MINERAL: Corundum // CHEMICAL COMPOSITION: Al₂O₃// COLORS: Blue, Yellow, Pink, Green, Purple, Orange, Brown // REFRACTIVE INDEX: 1.76-1.77 // BIREFRINGENCE: +0.008 // SPECIFIC GRAVITY: 4.00 // MOHS HARDNESS: 9

This month as part of our Science of Stones we look at Sapphires, the September birthstone. Sapphires have been prized as great gemstones since 4000BC when Chinese armies used the stone in axe blades. The name “sapphire” comes from the Latin sapphirus and Greek sappheiros meaning “blue stone. Rulers of ancient Persia believed the sky was painted blue by the reflection of sapphires. In the middle ages, its celestial blue color symbolized heaven and attracted divine favor and wise judgment whilst protecting those close to you from harm. The blue sapphire is a precious gem of wisdom and nobility representing the promise of honesty, loyalty, purity and trust through time. To this day, it’s still one of the most beloved engagement stones. We recently honored the 20 year anniversary of Princess Diana’s passing, which served as a reminder that Prince Charles proposed with a sapphire engagement ring. Buddhists believed they brought spiritual enlightenment, and Hindus used it during worship. Greeks wore sapphire for guidance when seeking answers from the oracle and early Christian kings cherished a sapphire’s powers of protection, using them in their ecclesiastical rings. As well as being September’s birthstone, sapphires are given for 45th wedding anniversaries.

Where stones are discovered may influence a buyer’s perception of their value, in the same way that color, cut, clarity and carat size are impactful. Every sapphire mine produces a wide range of quality, and although consumers will often seek stones from certain regions, origin is not a guarantee of quality. Even still, the most prized Sapphires come from Burma, Kashmir and Sri Lanka. Stones from the Mogok valley in Burma have always been very highly regarded. Their blue tone is the closest to true spectral blue with a unique velvety luster and they're prized for their clarity and quality. Classic violet-blue sapphires traditionally came from the Kashmir region of India between the late 19th and early 20th centuries and despite peak production having taken place during this period (it has tapered off since), its reputation in the gem industry as a region for producing exquisite stones remains to this day. Kashmir-origin contributes significant value to a sapphire with most corundum of Kashmir origin being readily identified by its characteristic silky appearance and exceptional hue. The world record price-per-carat for a sapphire was a gem from Kashmir, which sold at auction for $242,000 per carat (more than $6.75 million total) in 2015. Sri Lanka’s sapphires are a less deep shade of blue and you’ll find they appear almost pastel. Famous star sapphires like the 1404.49-carat Star of Adam (the largest blue star sapphire), the 563.4-carat Star of India (the second largest) and the 182-carat Star of Bombay came from Sri Lankan mines who remain the world’s largest producers of sapphires over 100 carats. Australian sapphires are dark blue with a slightly green secondary hue. The presence of green tends to make them less expensive than those from Burma, Kashmir and Sri Lanka as green actually masks blue and devalues the stones. Australia is the largest producer of parti colored sapphires, stones that display two colors simultaneously. Australia was the largest source of sapphires for over 20 years until Madagascar discovered deposits during the early 90s in their Ilakaka mountains. Madagascar remains the leader in sapphire production.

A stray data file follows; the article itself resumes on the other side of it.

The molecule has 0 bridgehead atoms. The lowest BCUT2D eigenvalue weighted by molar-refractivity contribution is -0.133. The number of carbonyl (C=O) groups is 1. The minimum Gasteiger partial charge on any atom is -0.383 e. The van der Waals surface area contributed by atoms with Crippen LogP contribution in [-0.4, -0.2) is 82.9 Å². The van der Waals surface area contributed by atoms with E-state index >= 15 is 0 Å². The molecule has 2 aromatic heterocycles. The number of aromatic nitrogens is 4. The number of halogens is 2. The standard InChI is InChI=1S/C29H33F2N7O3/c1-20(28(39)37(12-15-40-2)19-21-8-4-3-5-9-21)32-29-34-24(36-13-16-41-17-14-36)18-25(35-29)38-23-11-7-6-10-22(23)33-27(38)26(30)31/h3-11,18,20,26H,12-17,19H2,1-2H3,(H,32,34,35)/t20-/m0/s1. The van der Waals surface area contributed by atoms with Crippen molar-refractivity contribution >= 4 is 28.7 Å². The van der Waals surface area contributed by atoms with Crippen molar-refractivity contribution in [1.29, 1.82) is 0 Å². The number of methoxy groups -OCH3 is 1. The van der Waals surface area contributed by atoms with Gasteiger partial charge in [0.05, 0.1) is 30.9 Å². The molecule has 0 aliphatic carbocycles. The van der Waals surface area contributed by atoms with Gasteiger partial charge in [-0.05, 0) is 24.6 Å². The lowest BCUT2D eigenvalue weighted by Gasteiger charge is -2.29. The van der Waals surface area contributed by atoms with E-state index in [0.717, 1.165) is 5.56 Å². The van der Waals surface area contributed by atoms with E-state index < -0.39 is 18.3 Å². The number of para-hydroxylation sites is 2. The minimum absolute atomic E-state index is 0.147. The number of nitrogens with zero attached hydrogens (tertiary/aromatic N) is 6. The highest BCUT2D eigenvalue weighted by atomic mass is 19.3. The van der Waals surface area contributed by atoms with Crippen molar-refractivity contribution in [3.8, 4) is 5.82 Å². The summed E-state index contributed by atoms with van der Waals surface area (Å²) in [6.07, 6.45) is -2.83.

Sapphire is a variety of the mineral corundum, an aluminium oxide (Al₂O₃) that contains trace elements of titanium, vanadium and iron (usually less than 1%). The crystallization of a sapphire is divided into two phases. A nucleus forms before layers of mineral are added over time. If conditions in the surrounding environment change, the formation of the sapphire will stop and the nucleus may break apart. Every sapphire discovered today began forming its hexagonal bypyramid shape millions of years ago, adding one molecule at a time under the immense heat and pressure found below the earth's crust. Impurities give the corundum its color with the characteristic blue being a combination of Titanium (Ti) and iron (Fe) impurities.